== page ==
Should My Dog Be Spayed or Neutered?

By: Lori Teller, DVM, DABVP, CVJ

TVMA Member
Houston, TX

Published March 2016

The question of “Should my dog be spayedsurgical removal of the reproductive organs of female dogs or neuteredsurgical removal of a male dog's testicles?” used to be easy to answer. There are lots of great reasons to spay or neuter your dog while it is still a puppy. A dog that is spayed or neutered is less likely to develop wanderlust and exhibit aggressive behaviors and is more likely to live longer than those dogs that remain intact. Studies have shown that dogs that are spayed or neutered are less likely to die from trauma or infectious diseases. Females that are spayed earlier in life have a lower risk of breast and other cancers of the reproductive system and pyometra (a life-threatening infection of the uterus). And, of course, owners do not have to deal with the issues surrounding having a dog in heatthe stage in a female dog's reproductive cycle during which she becomes receptive to mating with males every six to 12 months. Males that are neutered earlier in life are less likely to develop that nasty habit of urine-marking indoors and are at a much lower risk of benign prostatic hypertrophy (a condition where the prostate becomes large and can cause straining to urinate or defecate).

Intact Dogs Pose Public Health Risks

Spaying or neutering your dog also has broader public health implications. Intact dogs often have the urge to roam. Intact male dogs can sense a female in heat from miles away and may throw themselves through plate glass windows or scale 8- to 10-foot fences in their quest to reach a female in heat. A female will search out a male with whom to breed. Unplanned pregnancies add to the pet overpopulation problem that exists in many areas of Texas. If these puppies can not be placed in loving homes, they may end up in shelters and euthanized. Roaming dogs may also lead to increased incidences of dog bites and the spread of parasites that are potentially contagious to humans, such as roundworms and hookworms. Currently in Texas, law requires that dogs adopted from shelters or releasing agencies must be spayed or neutered. This has made significant inroads in combating the pet overpopulation problem.

Pros and Cons of Delaying Surgery

So why would anyone consider keeping their dog intact or delaying surgery to spay or neuter it? Several recent studies on large-breed, purebred dogs show that there are some benefits to delaying surgery. Studies thus far have looked at the effects of spaying or neutering at different ages in Golden retrievers, Labrador retrievers, German Shepherds and Rottweilers. Studies continue on these breeds and others. While the results have been somewhat different for each breed, overall, dogs that remained intact or were spayed or neutered at a later age were much less likely to develop orthopedic problems, such as hip dysplasia and torn cranial cruciate ligaments, as well as certain cancers. However, they may be at higher risk for other types of cancers. So the question about whether or when to spay or neuter individual dogs becomes fuzzy. There are pros and cons to delaying this surgery. For small breed dogs, at this time, there do not seem to be major benefits to substantially delaying spaying or neutering your dog. Further research may reveal new information.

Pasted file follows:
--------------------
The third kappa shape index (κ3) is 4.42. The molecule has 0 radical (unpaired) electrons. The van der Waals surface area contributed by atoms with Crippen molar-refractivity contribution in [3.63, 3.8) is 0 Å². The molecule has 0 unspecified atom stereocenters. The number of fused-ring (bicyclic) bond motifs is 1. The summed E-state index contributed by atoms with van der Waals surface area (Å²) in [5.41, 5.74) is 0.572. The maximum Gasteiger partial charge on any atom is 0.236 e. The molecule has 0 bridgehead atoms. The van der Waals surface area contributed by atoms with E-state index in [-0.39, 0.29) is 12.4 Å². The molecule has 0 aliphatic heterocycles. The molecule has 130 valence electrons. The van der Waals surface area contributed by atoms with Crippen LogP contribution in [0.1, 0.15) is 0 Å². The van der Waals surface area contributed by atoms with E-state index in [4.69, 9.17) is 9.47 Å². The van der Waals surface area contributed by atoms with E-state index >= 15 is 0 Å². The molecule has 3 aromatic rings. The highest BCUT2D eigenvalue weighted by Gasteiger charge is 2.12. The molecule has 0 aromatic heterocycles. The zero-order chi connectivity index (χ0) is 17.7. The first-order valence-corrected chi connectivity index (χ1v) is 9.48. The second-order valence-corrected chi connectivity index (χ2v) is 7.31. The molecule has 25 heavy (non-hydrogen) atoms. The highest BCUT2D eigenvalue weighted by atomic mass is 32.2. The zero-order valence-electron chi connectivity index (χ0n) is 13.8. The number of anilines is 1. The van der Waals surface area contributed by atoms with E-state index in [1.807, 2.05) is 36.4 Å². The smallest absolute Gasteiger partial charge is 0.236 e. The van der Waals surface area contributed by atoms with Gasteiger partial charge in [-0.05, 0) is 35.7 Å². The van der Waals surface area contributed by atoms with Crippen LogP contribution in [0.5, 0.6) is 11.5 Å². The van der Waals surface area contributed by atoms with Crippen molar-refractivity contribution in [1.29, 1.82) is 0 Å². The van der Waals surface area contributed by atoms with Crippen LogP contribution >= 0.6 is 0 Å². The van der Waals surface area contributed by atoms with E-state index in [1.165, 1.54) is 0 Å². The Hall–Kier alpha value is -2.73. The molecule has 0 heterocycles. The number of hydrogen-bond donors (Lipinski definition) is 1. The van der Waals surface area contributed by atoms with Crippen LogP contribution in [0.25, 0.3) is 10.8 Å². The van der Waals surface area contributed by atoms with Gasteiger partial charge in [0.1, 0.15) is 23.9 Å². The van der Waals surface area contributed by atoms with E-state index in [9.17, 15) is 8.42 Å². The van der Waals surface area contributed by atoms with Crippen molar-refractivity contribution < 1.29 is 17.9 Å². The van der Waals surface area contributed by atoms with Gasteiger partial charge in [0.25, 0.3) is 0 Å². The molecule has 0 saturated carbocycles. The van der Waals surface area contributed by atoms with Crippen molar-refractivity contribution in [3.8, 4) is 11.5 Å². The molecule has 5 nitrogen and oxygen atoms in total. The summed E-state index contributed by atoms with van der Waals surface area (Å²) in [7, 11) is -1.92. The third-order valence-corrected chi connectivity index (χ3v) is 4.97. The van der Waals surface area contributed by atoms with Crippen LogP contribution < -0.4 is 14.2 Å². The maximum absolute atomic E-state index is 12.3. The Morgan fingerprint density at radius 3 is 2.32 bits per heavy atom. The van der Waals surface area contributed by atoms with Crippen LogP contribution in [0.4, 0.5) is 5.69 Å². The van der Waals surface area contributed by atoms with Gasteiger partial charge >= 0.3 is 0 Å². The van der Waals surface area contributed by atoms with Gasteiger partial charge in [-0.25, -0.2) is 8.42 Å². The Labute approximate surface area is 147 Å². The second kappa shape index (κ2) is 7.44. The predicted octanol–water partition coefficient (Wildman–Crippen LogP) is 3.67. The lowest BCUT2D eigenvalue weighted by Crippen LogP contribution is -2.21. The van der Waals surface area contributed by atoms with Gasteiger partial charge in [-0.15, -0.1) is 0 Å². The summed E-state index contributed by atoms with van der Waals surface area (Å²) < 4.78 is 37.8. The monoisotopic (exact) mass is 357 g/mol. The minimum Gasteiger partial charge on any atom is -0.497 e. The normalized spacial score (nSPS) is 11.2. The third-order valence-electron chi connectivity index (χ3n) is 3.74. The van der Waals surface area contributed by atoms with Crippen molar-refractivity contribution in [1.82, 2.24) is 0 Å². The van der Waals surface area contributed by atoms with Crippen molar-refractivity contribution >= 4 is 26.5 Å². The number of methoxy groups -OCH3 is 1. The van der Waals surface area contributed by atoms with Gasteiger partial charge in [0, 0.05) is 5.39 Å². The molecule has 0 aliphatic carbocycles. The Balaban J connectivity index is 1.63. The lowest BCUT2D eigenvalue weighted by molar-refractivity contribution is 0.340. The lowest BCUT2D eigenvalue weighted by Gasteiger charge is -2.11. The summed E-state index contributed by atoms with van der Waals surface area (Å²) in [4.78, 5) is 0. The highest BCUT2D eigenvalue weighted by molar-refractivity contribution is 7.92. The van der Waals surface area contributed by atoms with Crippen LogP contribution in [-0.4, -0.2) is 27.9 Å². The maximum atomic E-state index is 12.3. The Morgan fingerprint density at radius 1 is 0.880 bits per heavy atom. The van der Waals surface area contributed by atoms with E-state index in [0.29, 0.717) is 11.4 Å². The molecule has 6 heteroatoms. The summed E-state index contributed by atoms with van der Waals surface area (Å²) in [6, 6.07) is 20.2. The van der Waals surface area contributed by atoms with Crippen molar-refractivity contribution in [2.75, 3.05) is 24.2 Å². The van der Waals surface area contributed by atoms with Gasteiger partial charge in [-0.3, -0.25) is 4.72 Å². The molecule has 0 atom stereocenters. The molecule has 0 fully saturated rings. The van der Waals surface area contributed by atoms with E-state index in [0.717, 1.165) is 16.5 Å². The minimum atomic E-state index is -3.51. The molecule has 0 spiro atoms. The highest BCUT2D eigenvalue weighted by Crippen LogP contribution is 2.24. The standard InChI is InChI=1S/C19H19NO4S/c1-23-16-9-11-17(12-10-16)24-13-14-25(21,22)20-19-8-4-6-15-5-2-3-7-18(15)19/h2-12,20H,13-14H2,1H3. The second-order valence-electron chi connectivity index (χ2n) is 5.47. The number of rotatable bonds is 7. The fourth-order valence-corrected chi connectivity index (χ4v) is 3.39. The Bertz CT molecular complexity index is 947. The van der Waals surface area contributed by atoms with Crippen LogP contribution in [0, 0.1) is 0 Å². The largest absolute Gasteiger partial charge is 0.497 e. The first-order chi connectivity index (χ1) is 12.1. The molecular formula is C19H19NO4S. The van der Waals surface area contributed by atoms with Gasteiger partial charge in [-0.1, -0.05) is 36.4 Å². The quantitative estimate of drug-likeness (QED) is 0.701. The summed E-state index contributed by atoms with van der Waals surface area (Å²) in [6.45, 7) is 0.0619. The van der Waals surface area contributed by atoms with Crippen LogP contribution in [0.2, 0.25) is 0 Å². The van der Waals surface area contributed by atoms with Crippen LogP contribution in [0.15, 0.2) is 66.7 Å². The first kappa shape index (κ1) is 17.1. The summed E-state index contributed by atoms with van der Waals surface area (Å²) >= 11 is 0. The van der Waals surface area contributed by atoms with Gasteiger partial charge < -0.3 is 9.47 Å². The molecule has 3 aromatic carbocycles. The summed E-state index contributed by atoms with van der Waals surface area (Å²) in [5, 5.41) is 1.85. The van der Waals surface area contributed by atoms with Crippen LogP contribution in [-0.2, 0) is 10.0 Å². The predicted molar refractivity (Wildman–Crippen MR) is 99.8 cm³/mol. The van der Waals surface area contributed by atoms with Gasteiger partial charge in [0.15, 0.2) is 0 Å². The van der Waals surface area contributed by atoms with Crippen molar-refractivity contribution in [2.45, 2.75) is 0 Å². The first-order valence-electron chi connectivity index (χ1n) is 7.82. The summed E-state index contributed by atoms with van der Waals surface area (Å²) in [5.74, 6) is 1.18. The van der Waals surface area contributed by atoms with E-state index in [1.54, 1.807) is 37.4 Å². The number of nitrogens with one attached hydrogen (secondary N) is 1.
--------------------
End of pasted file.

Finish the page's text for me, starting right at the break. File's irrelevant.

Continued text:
Caring For Intact Dogs

Also complicating this picture is if you, the owner, are prepared to live with an intact dog. Female dogs go into heat every six to 12 months, for an average of 12 to 21 days, depending on the breed. During this time, they will have a bloody vaginal discharge and may exhibit some behavior changes.  Some females may not show obvious signs of being in heat but can still become pregnant. They must be kept inside while in heat and only taken outside to potty while under your direct supervision. Intact male dogs can breed with females through crates and fences. Males may also exhibit behavior changes when sensing a female in heat and develop prostatitis (inflammation/infection of the prostate). Urine marking behavior is also more common in intact males. Finally, intact dogs are frequently not admitted to dog parks and doggie day care facilities. Living with an intact dog requires an owner to be ultra-responsible and even hypervigilant at times.

There are many good reasons to spay or neuter your dog and to do it sooner rather than later. However, there is also compelling evidence that delaying surgery may confer some health benefits to a large breed dog that will become an athlete, with a vigilant owner. Ultimately, this is a discussion that you should have with your veterinarian. Make sure you discuss the health benefits to your dog as well as the impact on your lifestyle that living with an intact dog may bring. Then you can make the best and most informed decision for you, your family and your dog.

Lori Teller, DVM is a graduate of Texas A&M College of Veterinary Medicine and lives in Houston, Texas. She practices at Meyerland Animal Clinic.